Happy New Year to everyone! We’re still sending these reports in from our Satellite phone, as civilization is a world/a day’s sail away. It was a pretty quiet night here – a bottle of wine and a night under the stars, sleeping out in the cockpit of Confederate. We watched the sun set on 2013, as well as see it show it’s face again for the first time in 2014 (through the coconut trees). The decision was made to stay on Aur atoll which meant no raging parties but the opportunity to bring in the new year with a couple of amazing kite surfing sessions on the 1st and 2nd. An epic way to start 2 0 1 4.
It’s been a while since we’ve felt the trade winds rush across our faces – After leaving Fiji in October we headed north to Tuvalu and Kiribati, both too close to the equator to get consistent breezes. However we’re now at 8 degrees north and at this time of the year the Nor easterly trade winds are really going for it – setting the scene for a kite surfing paradise. Not to mention, we’re in one of the atoll capitals of the world. The Republic of the Marshall Islands is made up of 29 atolls containing 1225 islands.
For those interested in the geology an atoll forms when an underwater volcano shoots land to the oceans surface and a coral reef starts to develop closely around the volcano. Gradually (over millions of years) the volcanic island sinks back to the ocean leaving behind a lagoon of water surrounded by a barrier coral reef with low lying islands along the fringe. This lagoon becomes a great spot for boats to anchor, tucked in behind the islands. When I say boats, I’m talking about us and the other 9 boats that have come to Aur in the last year – we discussed this tally with some of our local friends. Actually, because this is one of the closest atolls to the capital of Majuro it probably gets the most boat traffic. However of course this is a far cry from Fiji, where you might see 10 boats per night in a Yasawa islands anchorage.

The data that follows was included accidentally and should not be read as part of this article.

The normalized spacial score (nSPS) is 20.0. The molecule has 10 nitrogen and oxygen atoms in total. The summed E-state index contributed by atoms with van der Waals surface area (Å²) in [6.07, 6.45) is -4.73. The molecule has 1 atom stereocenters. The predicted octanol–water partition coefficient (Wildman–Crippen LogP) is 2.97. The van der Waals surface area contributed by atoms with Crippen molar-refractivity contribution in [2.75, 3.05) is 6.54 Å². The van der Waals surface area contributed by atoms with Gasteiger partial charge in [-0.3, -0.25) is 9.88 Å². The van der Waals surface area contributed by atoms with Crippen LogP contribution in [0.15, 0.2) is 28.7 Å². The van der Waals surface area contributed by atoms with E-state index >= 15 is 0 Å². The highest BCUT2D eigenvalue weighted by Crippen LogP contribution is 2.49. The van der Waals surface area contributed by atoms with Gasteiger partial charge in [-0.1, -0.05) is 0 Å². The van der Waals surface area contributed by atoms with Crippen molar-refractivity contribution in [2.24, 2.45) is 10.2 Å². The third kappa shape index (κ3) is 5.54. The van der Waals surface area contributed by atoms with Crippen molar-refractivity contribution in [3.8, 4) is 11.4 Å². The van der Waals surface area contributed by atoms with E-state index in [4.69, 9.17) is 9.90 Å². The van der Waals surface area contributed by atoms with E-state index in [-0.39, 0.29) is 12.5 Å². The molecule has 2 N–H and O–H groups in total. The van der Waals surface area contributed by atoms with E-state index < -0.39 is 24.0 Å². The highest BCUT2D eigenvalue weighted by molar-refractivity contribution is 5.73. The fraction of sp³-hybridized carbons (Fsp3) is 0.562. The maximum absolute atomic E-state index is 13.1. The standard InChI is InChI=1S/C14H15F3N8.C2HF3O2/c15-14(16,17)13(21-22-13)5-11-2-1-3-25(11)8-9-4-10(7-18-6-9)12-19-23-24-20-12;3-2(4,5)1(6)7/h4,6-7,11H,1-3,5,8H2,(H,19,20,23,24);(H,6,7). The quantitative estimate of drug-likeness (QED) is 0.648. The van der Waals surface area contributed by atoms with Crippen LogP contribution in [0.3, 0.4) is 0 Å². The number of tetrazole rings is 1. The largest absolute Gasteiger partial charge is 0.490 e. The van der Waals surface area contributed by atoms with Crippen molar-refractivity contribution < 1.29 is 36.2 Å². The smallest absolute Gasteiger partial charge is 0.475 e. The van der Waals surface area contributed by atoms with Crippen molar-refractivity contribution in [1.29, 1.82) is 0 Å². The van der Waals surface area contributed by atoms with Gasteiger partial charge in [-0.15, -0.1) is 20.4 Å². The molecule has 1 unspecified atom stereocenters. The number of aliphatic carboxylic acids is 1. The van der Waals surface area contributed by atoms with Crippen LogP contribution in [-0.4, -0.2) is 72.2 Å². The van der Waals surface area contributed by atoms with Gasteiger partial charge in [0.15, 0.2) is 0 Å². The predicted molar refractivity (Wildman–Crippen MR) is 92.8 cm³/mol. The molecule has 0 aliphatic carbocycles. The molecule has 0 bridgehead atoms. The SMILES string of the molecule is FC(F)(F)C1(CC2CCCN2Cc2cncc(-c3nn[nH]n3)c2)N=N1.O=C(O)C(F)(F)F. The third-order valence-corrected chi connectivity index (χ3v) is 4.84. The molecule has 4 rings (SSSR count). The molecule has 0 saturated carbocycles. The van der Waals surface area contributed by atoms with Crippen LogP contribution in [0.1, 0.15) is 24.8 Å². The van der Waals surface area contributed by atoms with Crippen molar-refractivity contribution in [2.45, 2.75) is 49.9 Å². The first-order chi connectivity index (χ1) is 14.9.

Our coordinates are 8 deg 09.4 N 171 deg 10.0 E – just in case you’re one of the 10 boats heading in this direction in 2014 and happen to have kiting gear on board. We’re anchored super close to where we set up the kite, primarily because our dingy went walkabouts the other night and we’re now using a paddle board to get ashore (an elaboration to come in the next blog :-)) Mid tide is best – enjoy! We hope this is the first of many kite surforages (kite surf anchorages) in the Marshall islands. Whoop.